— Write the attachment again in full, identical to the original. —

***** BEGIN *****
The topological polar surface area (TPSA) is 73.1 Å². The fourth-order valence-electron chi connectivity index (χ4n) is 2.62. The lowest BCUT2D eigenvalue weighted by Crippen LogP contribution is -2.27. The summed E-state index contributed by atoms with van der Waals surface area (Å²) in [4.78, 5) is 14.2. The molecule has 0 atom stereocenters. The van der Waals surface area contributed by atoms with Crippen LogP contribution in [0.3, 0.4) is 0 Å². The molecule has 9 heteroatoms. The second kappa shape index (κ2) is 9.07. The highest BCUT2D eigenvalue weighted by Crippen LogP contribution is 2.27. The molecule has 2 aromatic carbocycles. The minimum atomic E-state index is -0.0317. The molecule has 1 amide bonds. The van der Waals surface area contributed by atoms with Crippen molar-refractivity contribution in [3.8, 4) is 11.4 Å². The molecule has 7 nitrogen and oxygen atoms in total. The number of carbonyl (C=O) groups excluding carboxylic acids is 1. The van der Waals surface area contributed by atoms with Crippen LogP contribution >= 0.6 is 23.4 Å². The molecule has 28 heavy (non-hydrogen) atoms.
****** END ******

The topological polar surface area (TPSA) is 73.1 Å². The fourth-order valence-electron chi connectivity index (χ4n) is 2.62. The lowest BCUT2D eigenvalue weighted by Crippen LogP contribution is -2.27. The summed E-state index contributed by atoms with van der Waals surface area (Å²) in [4.78, 5) is 14.2. The molecule has 0 atom stereocenters. The van der Waals surface area contributed by atoms with Crippen LogP contribution in [0.3, 0.4) is 0 Å². The molecule has 9 heteroatoms. The second kappa shape index (κ2) is 9.07. The highest BCUT2D eigenvalue weighted by Crippen LogP contribution is 2.27. The molecule has 2 aromatic carbocycles. The minimum atomic E-state index is -0.0317. The molecule has 1 amide bonds. The van der Waals surface area contributed by atoms with Crippen molar-refractivity contribution in [3.8, 4) is 11.4 Å². The molecule has 7 nitrogen and oxygen atoms in total. The number of carbonyl (C=O) groups excluding carboxylic acids is 1. The van der Waals surface area contributed by atoms with Crippen LogP contribution >= 0.6 is 23.4 Å². The molecule has 28 heavy (non-hydrogen) atoms.